"Are we going to let it be in vain? Just pick up and leave? Let the country go back to where it was before or worse? Or are we going to stick it out?" asked Captain Cooper.

Four wounded marines are not the final word on whether the U.S. can succeed in Afghanistan. But one thing's for certain: If the U.S. fails, it won't be because they weren't tough enough.

SEMPER FI to these Marines.....

7 comments:

Steve Finnell said...

you are invited to follow my blog

Middleboro Jones said...

Thanks Steve....Glad you were able to read US Navy Jeep...Always relied on the 91st Psalm when things got rough out there...

Ron Snyder said...

Sorry MJ, but I do not think I will take a grunts opinion as to what our National Policy should be.

No disrespect, I've done my time decades ago and support the troops still, but saying that the frontline troops should formulate NP? I think not.

Middleboro Jones said...

Ron, I guess we will agree to disagree as I feel that we should not allow the grunts to formulate National Policy, we should trust them to state if the mission has VALUE.....

They are stating that in no uncertain terms.....how the mission fits in politically with the rest of the world, I agree and support your POV....as for if the sacrifice is worthy, I'll stand with the Grunts, each & every time and twice on Sunday...

Ron Snyder said...

Mr. Jones, totally agree with the grunts having THE opinion as to the mission's value.

Though we dishonored ourselves by the way we pulled out of SEA (that was when I wore the uniform), we should have left a lot earlier.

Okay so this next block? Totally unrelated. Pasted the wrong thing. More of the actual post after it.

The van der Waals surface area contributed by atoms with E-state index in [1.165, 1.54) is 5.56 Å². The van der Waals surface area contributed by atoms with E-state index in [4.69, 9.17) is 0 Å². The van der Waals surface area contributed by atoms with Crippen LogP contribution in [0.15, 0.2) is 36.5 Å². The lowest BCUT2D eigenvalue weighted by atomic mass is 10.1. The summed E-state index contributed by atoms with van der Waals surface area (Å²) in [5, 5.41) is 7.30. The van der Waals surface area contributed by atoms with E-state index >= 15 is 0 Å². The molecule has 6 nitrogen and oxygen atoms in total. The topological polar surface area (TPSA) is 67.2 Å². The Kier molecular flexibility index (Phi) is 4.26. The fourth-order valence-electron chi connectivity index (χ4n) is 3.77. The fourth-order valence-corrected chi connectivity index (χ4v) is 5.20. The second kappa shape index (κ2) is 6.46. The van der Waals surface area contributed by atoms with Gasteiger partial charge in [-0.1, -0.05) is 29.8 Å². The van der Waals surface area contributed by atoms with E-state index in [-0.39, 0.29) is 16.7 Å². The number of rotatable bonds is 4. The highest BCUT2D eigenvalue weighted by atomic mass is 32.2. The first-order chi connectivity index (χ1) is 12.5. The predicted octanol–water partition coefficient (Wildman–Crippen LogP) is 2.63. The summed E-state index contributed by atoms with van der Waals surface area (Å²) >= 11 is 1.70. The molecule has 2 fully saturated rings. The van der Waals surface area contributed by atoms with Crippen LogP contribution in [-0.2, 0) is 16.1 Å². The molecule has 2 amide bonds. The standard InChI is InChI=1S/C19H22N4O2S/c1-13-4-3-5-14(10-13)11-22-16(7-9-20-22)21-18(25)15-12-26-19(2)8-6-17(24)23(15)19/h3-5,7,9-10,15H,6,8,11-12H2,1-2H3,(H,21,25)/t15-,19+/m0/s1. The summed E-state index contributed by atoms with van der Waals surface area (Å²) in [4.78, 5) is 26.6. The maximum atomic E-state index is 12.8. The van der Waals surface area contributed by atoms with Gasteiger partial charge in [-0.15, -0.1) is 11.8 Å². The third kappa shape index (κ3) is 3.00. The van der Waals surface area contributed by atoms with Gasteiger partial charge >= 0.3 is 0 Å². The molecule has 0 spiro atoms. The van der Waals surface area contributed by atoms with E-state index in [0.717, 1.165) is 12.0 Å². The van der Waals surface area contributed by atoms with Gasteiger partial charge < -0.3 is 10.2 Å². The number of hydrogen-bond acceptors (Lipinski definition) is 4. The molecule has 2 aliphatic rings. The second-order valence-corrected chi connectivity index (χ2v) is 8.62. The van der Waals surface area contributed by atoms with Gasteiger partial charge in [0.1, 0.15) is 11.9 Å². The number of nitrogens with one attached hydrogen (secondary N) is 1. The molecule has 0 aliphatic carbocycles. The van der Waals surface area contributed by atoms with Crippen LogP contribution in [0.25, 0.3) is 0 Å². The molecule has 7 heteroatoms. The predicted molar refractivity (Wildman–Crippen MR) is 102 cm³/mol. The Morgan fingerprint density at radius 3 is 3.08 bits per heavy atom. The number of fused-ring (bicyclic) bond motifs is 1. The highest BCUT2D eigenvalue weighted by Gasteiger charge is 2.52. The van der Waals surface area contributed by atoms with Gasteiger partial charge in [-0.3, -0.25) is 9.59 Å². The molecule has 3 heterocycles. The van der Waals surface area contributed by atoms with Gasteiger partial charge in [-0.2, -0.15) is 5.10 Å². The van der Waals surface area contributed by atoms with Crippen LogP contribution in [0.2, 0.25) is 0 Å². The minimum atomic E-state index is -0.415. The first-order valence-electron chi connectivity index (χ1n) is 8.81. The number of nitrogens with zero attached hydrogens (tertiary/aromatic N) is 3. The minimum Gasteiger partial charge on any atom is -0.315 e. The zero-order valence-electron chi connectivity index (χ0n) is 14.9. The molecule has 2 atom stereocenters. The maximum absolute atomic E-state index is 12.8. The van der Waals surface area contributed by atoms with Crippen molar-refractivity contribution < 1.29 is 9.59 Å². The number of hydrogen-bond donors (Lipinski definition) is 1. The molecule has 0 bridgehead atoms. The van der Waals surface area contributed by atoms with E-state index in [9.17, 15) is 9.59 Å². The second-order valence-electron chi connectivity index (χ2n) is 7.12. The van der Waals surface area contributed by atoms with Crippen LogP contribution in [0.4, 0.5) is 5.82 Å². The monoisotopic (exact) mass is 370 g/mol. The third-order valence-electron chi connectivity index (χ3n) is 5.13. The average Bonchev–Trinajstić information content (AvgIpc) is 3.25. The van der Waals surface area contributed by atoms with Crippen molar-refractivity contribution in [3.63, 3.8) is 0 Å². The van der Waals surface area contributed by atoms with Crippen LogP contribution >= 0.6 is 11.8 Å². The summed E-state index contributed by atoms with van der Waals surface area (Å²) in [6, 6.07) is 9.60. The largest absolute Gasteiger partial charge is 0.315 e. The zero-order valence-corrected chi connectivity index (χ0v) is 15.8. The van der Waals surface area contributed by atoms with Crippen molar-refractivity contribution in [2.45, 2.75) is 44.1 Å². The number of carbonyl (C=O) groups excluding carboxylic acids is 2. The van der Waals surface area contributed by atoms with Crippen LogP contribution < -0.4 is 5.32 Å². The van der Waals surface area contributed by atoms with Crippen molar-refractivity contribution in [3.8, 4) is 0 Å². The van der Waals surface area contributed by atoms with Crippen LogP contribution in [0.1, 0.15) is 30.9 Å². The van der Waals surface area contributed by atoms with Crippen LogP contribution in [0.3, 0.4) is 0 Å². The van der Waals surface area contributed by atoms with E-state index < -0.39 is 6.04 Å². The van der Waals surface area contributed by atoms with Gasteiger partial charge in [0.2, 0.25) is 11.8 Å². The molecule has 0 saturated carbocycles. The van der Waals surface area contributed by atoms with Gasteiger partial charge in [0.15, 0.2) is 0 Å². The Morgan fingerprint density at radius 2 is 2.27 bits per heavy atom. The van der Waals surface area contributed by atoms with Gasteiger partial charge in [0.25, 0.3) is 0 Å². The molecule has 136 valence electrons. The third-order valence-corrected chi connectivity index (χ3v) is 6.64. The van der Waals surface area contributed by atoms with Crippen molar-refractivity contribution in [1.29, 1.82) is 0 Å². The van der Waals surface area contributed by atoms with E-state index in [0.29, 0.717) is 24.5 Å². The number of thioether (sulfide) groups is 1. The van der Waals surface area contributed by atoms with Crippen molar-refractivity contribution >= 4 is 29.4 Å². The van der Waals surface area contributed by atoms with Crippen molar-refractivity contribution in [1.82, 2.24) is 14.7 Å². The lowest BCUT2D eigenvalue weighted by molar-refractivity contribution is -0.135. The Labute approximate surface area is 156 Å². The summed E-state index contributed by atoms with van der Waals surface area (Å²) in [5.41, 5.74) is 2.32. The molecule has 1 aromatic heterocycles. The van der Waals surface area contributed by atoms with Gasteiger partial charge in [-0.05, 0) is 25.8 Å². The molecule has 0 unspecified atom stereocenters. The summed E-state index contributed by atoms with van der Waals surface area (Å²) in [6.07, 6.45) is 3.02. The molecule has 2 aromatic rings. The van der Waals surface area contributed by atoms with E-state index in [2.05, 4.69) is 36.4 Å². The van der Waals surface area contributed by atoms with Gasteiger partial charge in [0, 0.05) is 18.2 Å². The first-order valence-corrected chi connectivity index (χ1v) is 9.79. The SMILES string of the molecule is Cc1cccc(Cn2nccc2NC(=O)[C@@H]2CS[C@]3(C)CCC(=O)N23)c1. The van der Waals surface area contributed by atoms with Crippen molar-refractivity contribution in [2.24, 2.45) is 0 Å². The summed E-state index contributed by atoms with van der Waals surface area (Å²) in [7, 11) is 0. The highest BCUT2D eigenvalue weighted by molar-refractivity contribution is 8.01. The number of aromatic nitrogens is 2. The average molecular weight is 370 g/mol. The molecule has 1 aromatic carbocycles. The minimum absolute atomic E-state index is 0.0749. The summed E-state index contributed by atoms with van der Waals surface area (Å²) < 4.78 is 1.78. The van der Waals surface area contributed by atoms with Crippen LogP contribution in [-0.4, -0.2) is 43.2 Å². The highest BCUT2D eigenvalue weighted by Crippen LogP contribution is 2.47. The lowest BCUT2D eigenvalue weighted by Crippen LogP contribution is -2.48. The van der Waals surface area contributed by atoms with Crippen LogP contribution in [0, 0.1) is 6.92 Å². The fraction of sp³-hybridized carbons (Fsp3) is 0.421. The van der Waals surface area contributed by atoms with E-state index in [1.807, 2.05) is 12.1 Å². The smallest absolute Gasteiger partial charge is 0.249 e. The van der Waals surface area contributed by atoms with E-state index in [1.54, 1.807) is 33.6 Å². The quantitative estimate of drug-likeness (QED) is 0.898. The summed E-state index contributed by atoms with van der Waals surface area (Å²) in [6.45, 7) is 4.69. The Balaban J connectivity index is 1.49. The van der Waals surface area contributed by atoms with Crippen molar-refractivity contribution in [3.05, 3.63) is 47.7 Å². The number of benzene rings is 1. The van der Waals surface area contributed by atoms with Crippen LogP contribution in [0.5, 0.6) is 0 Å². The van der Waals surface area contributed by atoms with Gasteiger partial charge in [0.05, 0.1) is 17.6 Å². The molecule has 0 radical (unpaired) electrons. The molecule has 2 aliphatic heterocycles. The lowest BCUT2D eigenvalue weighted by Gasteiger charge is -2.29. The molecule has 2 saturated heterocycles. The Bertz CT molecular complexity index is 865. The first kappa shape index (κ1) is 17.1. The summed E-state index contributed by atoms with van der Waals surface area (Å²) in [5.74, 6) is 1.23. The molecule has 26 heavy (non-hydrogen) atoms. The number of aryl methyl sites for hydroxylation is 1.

Certainly we could have won the war in a military sense, but not politically unless we were willing to have umpteen (I think that is a technical term) thousands of GI's left there for decades.

I have hopes for Iraq, not much, but some hopes, especially for the Kurds -as long as we do not abandon them.

As for AF, no friggin way are we going to change the fundamental nature of that country. Flintstones with rifles whose selective allegiance we can rent IMO.

I confess to SEA syndrome, but I just see us throwing our best and brightest away without any hope for victory.

Pull out and go medieval on any area of the country that exports, or supports those who do export, evil into the civilized world.

Middleboro Jones said...

Roger that sir....thanks for the perspective.....always valued those who had to deal with the conflict in SEA as the jungle was your foe as well as the NVA.....

Liked being a " Desert Warrior " as it offered less places for the idjits to hide.....heat sux but like that the deserts I served in were flat & wide open.....no place for the cockroaches to hide.....and by the way, where possible and practical, I am a big advocate for MORE IS BETTER when it comes to the use of HE dropped from drones, planes and all other vehicle we can send over the battlefield...

Ron Snyder said...

MJ, I would say that I wished I had the honor of serving in combat, though from my Dad who did in WWII (ETO and bless Mr. Truman for dropping the bomb as Dad was on his way to Japan) and others who have are combat vets, I am content that I did my part by building bombs and putting them on planes in Guam and Okinawa to service our pajama clad friends.

Just don't want to take undue credit. Serving is one level, in combat, at least to me, is on another level entirely.

I truly does warm my heart to see our troops treated so well in airports and other public areas. Not quite so much the case when I was in.

Regards,